“The energy and the excitement from the girls is contagious and it makes all the effort worthwhile and rewarding, just knowing that you helped to create that enthusiasm and to open the eyes of these young ladies to the possibilities of STEM education and careers,” said Kim Hallock, an LLNL employee whose involvement in the annual STEM outreach spans six years.
As NNSA’s national security mission is directly supported through the strategic application for science and technology, STEM diversity and outreach activities are key to supporting the nation’s nuclear security enterprise. Learn more about NNSA women in STEM during Women’s History Month by following us on Twitter and Facebook.
A successful test conducted by the U.S. Navy, in coordination with NNSA, marked the fourth of its kind in support of NNSA’s W88 alteration (Alt) 370 program. The unarmed W88 warhead was launched atop a Trident II missile from the USS Kentucky at the Pacific Missile Range Facility in Hawaii as part of a test operation—referred to by the Navy as demonstration and shakedown operation 26 (DASO-26).
“As the fourth flight test of the W88 Alt 370 program, DASO-26 was instrumental in demonstrating important flight dynamics of the re-entry body,” said NNSA Principal Assistant Deputy Administrator for Military Application Brig. Gen. S.L. Davis. “The program supports NNSA’s goal of continuous improvement in certification of a safe, secure, and effective stockpile, while fulfilling the U.S. commitment not to perform underground nuclear explosive testing.”
The test launch of the W88 warhead on Nov. 7, 2015, was the fourth successful qualification flight test for the W88 Alt 370 program. In 2014 the Critical Radar Arming and Fuzing Test successfully measured radar performance during atmospheric reentry, and last year the Follow-On Commander Evaluation Test-51 helped measure vibration and shock environments in flight. These full-scope tests demonstrate that the weapon system alteration is functional and in line with NNSA’s commitment to complete development on schedule.
U.S. Strategic Command commander Adm. Cecil D. Haney, Navy Strategic Systems Programs commander Vice Adm. Terry Benedict, and several congressional members were aboard the USS Kentucky to observe the launch, while remote monitoring equipment—generating next-generation telemetry—transmitted data about the flight to ground and sea-based receiving stations. The information provided by these tests enables design and development teams to verify in-flight functionality and support ongoing development efforts. After launch, flight, reentry, and data collection, the unarmed warhead returned to earth in an open ocean area in the southwest Pacific Ocean.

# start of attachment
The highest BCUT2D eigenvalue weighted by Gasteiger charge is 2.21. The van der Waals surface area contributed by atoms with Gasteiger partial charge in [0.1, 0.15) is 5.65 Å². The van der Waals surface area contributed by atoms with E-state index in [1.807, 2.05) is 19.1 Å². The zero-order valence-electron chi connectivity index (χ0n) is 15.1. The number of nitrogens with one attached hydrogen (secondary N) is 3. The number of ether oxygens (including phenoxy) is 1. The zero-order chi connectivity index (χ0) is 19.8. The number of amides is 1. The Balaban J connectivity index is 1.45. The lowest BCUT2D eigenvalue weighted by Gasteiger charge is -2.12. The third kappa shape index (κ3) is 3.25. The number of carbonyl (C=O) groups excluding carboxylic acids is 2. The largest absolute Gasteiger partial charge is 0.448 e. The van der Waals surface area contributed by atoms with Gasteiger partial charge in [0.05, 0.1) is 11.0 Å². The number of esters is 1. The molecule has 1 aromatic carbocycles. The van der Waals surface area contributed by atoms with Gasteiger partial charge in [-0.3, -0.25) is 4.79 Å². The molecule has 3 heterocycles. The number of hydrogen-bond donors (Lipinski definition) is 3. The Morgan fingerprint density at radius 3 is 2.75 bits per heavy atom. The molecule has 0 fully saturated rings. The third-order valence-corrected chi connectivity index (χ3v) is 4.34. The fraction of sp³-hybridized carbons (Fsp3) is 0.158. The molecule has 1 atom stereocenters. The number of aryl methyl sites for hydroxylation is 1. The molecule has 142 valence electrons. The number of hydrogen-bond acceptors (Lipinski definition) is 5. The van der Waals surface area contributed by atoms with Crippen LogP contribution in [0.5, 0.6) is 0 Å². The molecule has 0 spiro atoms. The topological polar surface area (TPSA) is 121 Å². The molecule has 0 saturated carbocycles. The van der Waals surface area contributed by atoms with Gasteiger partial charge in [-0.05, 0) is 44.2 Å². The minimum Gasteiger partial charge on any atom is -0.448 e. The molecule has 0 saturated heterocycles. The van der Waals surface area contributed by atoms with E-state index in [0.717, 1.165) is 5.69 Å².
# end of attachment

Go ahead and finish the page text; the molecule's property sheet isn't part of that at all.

The W88 Alt 370 program is in Phase 6.3 of the nuclear weapons life cycle process. The program’s scope includes design, development, qualification, and production of the W88 reentry body with a new arming, fuzing, and firing, lightning arrestor connector, trainers, flight test assemblies, and associated handling gear and spares. The program will also refresh the conventional high explosive material. The W88 Alt 370 first production unit is scheduled for December 2019.
The Navy’s Strategic Systems Programs Office directed and managed operations for the flight, and the test was conducted in partnership with NNSA’s Sandia National Laboratories, Los Alamos National Laboratory, Kansas City’s National Security Campus, and Pantex Plant.
Slips, trips, and falls cause many injuries at Y-12 National Security Complex and the Pantex Plant, resulting in bumps and bruises, broken bones, and torn ligaments. Despite the efforts of aggressive awareness programs, accidents have increased in recent years, particularly with inclement weather conditions. Now, employees at both sites are being trained to safely walk across slippery or icy surfaces using a training tool called the “Slip Simulator.”
The simulators incorporate a 9‑foot tall frame with a safety line/harness centered over a pathway tiled with glass panels, which instructors spray with window cleaner for extra slickness. The simulators can also be arranged with obstacles and uneven surfaces. Participants strap on sandal‑like soles studded with Teflon washers that with the wet surface, help mimic the slickest situations imaginable in an effort to train employees to walk in these situations.